Only two days had elapsed since the President's proclamation calling for volunteers was issued, and we find three regiments from the “ Old Bay State," raised, armed and equipped, and flying over the road, and being borne swiftly on wind and wave," to the defence of the national capital, and another soon to follow.
Jefferson Davis issued a proclamation inviting applications for letters of marque and reprisal.
Virginia secession ordinance passed in secret session, 60 to 53. Governor Letcher issued a proclamation in which he recognized the independence of the Confederate States.
A large and excited secession meeting was held in Baltimore, Ma.
Great Union speech by Gen. Cass, at Detroit, Michigan.
CHAPTER I X.
Though factions rage,
APRIL 18th. The Eighth Regiment Massachusetts Volunteers, Colonel Munroe, left Boston for Washington, this being the last of the four regiments ordered. Having seen the three depart, great anxiety was manifested by these patriotic men, who were impatiently waiting for the order to start, which was finally given just after dinner.
The line was formed in Merchants' Row shortly before two o'clock, in the presence of an immense crowd. The regiment, as it marched up State Street, was greeted with the greatest enthusiasm by the thousands who were gathered there. It proceeded immediately to the State House, where the ceremony of presenting the flag took place.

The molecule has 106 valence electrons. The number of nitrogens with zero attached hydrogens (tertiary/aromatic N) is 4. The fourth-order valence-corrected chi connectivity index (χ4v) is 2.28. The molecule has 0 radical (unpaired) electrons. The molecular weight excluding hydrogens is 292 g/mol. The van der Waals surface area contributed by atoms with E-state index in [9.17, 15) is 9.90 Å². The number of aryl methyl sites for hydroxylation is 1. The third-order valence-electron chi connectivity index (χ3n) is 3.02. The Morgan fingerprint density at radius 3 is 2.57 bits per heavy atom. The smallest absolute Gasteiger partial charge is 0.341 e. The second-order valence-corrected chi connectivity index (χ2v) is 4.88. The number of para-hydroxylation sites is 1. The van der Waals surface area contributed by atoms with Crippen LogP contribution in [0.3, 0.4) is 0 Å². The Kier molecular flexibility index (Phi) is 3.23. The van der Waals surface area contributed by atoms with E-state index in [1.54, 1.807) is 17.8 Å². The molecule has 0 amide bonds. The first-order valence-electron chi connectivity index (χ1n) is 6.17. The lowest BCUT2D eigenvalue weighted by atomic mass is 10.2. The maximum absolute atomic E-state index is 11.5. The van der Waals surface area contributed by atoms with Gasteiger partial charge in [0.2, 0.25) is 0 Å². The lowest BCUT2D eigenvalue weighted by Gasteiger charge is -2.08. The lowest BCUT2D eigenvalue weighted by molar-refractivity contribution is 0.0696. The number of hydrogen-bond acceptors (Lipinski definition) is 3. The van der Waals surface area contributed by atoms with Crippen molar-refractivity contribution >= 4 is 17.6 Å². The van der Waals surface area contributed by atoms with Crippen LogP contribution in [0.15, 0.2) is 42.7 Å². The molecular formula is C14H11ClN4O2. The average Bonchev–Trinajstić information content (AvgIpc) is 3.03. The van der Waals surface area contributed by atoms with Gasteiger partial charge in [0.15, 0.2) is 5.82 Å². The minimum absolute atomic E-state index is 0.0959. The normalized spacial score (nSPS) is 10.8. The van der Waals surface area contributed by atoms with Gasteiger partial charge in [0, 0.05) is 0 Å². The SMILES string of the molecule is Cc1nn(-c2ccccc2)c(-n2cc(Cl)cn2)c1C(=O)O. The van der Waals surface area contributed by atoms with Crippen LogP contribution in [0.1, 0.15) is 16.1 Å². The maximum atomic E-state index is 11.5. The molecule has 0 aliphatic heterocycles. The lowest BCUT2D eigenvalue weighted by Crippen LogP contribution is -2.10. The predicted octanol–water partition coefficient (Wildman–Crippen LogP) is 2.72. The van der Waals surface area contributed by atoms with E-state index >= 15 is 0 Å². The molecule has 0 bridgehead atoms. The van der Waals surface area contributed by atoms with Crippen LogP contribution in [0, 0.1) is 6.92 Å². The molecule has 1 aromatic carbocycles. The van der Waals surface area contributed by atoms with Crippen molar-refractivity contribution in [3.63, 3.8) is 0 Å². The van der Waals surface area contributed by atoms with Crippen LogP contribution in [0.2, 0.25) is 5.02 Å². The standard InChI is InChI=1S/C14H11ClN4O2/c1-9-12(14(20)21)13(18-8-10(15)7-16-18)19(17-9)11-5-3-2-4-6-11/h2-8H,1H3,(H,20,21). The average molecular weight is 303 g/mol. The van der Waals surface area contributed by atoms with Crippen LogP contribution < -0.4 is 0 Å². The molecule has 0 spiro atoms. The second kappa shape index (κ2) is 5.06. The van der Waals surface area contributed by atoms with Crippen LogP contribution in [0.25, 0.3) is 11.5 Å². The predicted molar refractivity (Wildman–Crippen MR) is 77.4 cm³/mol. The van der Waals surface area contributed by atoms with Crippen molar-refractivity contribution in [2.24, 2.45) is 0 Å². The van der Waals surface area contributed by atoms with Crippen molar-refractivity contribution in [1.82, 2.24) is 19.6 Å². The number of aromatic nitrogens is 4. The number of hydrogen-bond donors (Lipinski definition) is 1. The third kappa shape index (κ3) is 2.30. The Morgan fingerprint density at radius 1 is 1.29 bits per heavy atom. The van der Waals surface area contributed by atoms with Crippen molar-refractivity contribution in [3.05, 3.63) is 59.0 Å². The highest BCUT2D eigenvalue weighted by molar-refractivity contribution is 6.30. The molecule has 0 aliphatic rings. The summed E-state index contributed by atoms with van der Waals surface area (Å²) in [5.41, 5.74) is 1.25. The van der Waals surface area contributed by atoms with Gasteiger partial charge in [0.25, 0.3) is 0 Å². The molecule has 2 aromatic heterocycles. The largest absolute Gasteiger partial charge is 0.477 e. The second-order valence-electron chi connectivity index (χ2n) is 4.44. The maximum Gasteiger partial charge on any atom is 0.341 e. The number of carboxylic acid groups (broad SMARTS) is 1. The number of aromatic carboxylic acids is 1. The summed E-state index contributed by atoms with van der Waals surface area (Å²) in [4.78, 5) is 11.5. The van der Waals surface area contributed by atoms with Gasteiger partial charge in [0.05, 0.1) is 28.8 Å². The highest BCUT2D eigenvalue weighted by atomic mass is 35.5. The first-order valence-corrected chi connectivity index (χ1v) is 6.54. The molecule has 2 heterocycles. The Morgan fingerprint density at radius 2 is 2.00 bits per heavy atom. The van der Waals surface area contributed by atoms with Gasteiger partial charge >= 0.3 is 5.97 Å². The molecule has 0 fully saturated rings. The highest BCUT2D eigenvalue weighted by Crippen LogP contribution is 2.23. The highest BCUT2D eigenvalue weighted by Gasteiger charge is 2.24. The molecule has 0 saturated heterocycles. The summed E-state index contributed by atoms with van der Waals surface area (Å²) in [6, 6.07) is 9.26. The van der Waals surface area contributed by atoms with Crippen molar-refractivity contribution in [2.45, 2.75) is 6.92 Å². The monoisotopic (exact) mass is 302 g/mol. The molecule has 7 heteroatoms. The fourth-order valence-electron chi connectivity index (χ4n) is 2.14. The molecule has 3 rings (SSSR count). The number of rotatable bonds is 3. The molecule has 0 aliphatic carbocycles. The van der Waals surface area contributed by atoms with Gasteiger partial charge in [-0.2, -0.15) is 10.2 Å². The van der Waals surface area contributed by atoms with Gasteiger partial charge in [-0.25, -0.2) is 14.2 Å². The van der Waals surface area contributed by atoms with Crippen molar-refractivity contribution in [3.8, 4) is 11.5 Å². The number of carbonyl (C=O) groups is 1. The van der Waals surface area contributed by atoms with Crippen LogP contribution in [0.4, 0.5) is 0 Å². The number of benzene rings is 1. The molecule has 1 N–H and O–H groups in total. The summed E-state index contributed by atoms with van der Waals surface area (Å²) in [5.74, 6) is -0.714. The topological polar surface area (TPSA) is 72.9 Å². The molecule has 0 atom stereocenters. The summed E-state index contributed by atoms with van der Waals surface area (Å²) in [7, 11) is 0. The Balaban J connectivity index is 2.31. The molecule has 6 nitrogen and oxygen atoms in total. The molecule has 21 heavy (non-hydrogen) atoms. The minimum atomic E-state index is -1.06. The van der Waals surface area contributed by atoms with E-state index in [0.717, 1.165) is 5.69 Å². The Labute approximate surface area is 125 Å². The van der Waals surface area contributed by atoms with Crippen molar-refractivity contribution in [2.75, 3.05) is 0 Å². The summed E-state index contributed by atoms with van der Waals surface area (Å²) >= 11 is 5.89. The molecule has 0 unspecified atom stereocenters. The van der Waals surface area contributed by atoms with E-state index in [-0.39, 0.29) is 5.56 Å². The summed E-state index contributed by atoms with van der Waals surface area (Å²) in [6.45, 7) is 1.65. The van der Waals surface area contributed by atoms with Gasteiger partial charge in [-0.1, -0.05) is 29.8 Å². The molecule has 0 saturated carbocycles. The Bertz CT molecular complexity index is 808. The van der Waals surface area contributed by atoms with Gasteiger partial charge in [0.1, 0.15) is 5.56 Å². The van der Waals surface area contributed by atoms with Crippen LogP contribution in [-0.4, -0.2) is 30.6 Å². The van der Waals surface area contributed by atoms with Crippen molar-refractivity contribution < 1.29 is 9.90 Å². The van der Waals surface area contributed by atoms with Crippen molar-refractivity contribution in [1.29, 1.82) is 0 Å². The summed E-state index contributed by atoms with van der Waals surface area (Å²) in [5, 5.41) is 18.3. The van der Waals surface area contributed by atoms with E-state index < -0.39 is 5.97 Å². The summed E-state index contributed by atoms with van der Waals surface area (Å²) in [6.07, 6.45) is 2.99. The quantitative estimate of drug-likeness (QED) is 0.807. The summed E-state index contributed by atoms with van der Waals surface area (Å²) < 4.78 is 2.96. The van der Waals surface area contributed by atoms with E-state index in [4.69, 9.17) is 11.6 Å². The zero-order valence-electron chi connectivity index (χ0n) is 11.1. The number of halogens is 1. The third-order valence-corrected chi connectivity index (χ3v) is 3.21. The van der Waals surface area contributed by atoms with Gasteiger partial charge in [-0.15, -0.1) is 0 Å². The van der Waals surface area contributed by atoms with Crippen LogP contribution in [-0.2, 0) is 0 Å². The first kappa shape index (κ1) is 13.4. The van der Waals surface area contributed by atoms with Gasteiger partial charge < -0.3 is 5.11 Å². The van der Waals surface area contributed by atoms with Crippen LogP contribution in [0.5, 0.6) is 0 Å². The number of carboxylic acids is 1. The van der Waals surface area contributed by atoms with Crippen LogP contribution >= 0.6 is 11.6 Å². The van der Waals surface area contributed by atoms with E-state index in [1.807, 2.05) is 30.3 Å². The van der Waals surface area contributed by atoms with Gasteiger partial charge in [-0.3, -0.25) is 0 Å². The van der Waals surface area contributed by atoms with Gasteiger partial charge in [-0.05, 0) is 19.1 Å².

The steps, streets, neighboring houses, and in fact every spot where a view of the scene could be had, was crowded. At about half-past three o'clock, the regiment being drawn up in line in Beacon Street, the Governor and aids, accompanied by Gen. Butler, Gen. Schouler and others, went down the steps amid great cheering and waving of handkerchiefs.
The flag was then presented to Colonel Munroe by the Governor, and he spoke as follows:
“Mr. Commander and Soldiers : - Yesterday you were citizens; to-day you are soldiers. True to the fortunes
your flag, true to the inspirations of your own hearts, true to the undying examples of our fathers, you have
hurried up from the towns of Essex, all along from Boston through Marblehead to Cape Ann. Fame to all the men of Massachusetts, to the brave soldiers of a heroic army! You have come to be cradled anew one night in Faneuil Hall, and from breathing once more the inspirations of American liberty, you have hurried forth this afternoon to follow wherever glory leads under the folds of the American banner! (Great applause.) From the bottom of my heart of hearts, standing here as the official representative of Massachusetts, I pay to you, soldiers, citizens, heroes, the homage of my most profound gratitude. And the heart of all Massachusetts beats to-day in sympathy with every word I utter. There is but one sentiment throughout this beautiful domain of liberty. From the shores up to the tall hills of Berkshire, from the beating waves to the granite peaks, it speaks in unison with our common land and our common liberty in deathless echoes. (Applause.) Soldiers, go forth bearing that flag;
“Forever float that standard sheet,
Where breathes the foe but falls before us ?
And Freedom's banner streaming o'er us."
We stay to defend the hearth-stones of Massachusetts. We remain to guard the homes of the wives and the children of your love; and we swear, whatever fortune may befall you on the field, we will be true to them. (Applause.) I need not say to you, Mr. Commander, that we place entire confidence in your fidelity, courage and ability, in this noble band of men mustered under your command; I need not say that in the gallant son of Massachusetts who stands by my side (Gen. Butler) we have all the confidence which Massachusetts men place in each other. I speak to you not as citizens and soldiers of Massachusetts, but as citizens and soldiers of the Amer